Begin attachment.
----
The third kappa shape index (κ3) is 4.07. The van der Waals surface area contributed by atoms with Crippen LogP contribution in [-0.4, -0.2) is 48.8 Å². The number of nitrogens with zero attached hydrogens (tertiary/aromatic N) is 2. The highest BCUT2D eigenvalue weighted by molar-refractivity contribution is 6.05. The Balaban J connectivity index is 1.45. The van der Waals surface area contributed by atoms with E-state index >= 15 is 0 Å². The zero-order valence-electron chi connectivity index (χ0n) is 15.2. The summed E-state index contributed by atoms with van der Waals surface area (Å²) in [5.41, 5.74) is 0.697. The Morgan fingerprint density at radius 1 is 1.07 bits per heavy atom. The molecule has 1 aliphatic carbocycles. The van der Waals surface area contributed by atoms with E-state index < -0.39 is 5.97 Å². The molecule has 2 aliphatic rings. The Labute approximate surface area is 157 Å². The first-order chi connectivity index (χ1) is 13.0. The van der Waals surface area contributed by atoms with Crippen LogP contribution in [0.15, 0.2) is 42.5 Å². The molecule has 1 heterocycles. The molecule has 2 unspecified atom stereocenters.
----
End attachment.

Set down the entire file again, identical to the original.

The third kappa shape index (κ3) is 4.07. The van der Waals surface area contributed by atoms with Crippen LogP contribution in [-0.4, -0.2) is 48.8 Å². The number of nitrogens with zero attached hydrogens (tertiary/aromatic N) is 2. The highest BCUT2D eigenvalue weighted by molar-refractivity contribution is 6.05. The Balaban J connectivity index is 1.45. The van der Waals surface area contributed by atoms with E-state index >= 15 is 0 Å². The zero-order valence-electron chi connectivity index (χ0n) is 15.2. The summed E-state index contributed by atoms with van der Waals surface area (Å²) in [5.41, 5.74) is 0.697. The Morgan fingerprint density at radius 1 is 1.07 bits per heavy atom. The molecule has 1 aliphatic carbocycles. The van der Waals surface area contributed by atoms with E-state index < -0.39 is 5.97 Å². The molecule has 2 aliphatic rings. The Labute approximate surface area is 157 Å². The first-order chi connectivity index (χ1) is 13.0. The van der Waals surface area contributed by atoms with Crippen LogP contribution in [0.15, 0.2) is 42.5 Å². The molecule has 1 heterocycles. The molecule has 2 unspecified atom stereocenters.